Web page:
Clause 8.1.3: The Product Safety notes have been moved into the requirements, so are now mandatory. These include: “identification of hazards, safety risks, change impact from safety risk, safety process effectiveness, training, communication and awareness, and reporting events.” It’s still not clear if the authors understand the original intent of the clause was product safety and not plant safety, but maybe this will be clear when we see the actual final language.

Clause 8.1.4: Ditto, now the notes become requirements for counterfeit part control, including, “training, parts obsolescence monitoring program, traceability of parts, test methodologies, monitoring counterfeit parts, and segregation/containment/reporting of suspected or detected counterfeit parts.” This is going to be difficult for companies that deal with very limited products subject to counterfeiting, since they won’t be able to exclude 8.1.4, but also won’t comply with all those requirements. Tricky.

Clause 8.3.2: In a move designed to anger the “Agile” folks, they aim to “divide design and development into distinct activities.” OK, sure, whatever, let’s go back to 1955 while we’re at it.

Clause 8.4.2: Minor tweak to Note, no practical change.

Clause 8.4.3:Restructured clause to increase understanding including adding direct and sub-tier control.” I don’t know what that means, so I pasted it verbatim. Will they finally fix the language that suggests the bullet points are mandatory for all Purchase Orders? I doubt it.

Clause They are clarifying that there’s more to this than just First Article. Great, guys, but then don’t complain when your mom-and-pop machine shop starts charging you 500% more for your parts.

Clause 9.2: New requirement to ensure internal audits include a review of performance indicators, and “ensuring risks are included” when establishing an audit program. That latter one was already pretty well assumed, not sure what they are on about.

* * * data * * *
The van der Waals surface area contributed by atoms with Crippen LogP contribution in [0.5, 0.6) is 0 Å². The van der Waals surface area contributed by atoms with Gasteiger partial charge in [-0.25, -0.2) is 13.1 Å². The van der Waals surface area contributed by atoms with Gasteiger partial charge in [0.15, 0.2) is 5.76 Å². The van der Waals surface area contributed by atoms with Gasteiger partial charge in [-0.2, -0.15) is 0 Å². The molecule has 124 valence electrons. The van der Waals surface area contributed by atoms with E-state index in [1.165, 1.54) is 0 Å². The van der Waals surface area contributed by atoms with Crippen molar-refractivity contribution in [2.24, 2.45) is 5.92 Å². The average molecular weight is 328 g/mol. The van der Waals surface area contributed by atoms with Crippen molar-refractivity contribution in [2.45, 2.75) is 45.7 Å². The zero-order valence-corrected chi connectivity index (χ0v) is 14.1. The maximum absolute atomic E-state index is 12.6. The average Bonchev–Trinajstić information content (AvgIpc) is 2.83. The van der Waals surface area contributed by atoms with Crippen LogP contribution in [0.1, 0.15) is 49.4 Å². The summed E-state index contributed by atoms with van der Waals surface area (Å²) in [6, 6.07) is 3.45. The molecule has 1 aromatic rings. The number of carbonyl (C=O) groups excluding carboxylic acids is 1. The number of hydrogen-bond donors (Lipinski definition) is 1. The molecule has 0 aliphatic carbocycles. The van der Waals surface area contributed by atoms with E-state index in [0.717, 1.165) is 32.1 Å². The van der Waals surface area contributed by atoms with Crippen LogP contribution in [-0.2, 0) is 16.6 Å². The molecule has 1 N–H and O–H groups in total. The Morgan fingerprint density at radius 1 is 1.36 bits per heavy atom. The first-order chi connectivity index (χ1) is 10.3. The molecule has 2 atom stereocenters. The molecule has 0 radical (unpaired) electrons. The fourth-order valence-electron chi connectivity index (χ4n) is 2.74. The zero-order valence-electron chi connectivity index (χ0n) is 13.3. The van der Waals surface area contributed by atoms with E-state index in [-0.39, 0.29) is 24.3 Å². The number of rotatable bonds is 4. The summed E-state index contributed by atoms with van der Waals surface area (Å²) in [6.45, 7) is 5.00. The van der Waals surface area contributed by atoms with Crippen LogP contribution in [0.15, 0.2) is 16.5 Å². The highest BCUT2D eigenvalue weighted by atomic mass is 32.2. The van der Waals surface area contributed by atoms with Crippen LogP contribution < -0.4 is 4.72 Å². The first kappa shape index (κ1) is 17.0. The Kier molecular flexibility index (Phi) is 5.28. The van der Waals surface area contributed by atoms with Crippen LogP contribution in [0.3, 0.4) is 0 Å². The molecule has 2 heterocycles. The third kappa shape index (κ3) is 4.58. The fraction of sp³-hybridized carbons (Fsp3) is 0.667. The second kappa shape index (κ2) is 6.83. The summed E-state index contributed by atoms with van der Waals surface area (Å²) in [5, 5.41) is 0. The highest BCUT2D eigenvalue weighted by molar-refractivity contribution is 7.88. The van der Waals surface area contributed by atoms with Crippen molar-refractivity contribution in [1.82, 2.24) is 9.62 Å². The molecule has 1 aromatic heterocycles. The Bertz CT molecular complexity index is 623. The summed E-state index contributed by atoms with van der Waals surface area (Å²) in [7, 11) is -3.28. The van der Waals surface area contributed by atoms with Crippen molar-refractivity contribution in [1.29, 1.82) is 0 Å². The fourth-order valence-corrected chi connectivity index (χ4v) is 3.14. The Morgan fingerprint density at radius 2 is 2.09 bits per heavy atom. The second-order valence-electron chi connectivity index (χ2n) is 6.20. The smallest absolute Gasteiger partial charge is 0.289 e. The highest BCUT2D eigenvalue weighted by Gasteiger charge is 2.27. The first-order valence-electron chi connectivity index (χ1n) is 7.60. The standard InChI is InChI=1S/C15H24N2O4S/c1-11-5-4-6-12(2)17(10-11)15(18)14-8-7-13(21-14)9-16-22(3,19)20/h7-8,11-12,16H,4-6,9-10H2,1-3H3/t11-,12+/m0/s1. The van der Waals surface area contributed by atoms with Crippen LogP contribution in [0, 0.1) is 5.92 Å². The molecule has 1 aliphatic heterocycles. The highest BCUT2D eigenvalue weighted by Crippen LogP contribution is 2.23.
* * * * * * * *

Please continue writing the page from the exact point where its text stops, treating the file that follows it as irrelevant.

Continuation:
Clause 10.3: Here, the IAQG materials are contradictory. They claim a “Note” will be added, but that it will contain a “requirement to plan periodic QMS maturity assessment and set improvement goals and objectives.” You can’t put requirements in the notes, geniuses. Let’s hope they sort that out.

This list is pretty comprehensive so, again, it means the draft is written and just awaiting the ISO 9001 text changes. I’m troubled that just like ISO 9001, the authors are making the standard worse, not better, and adding things that really don’t belong in a QMS standard at all. But given it’s the same gang that worked on AS9100 Rev D, and faced no blowback for their prior mistakes, we can only assume they feel more emboldened than ever.

What’s good? They resisted their demons and didn’t add “cost reductions” to the standard, thank God. Also, no reference at all to AS13100, the “engines and systems standard,” showing that the IAQG is literally breaking in half as the 9100 and 13100 teams go to war with their increasingly less-compatible standards.

Meanwhile, they have not tackled anything that might affect the companies of the authors themselves, like prohibiting making ad hoc changes to your delivery dates without notifying the supplier. Without addressing that, aerospace suppliers will continue to have artificially low on-time delivery rates, and risk being disqualified because of them. I guess Boeing can always buy from China? Or more from Putin?



ISO 14001 Implementation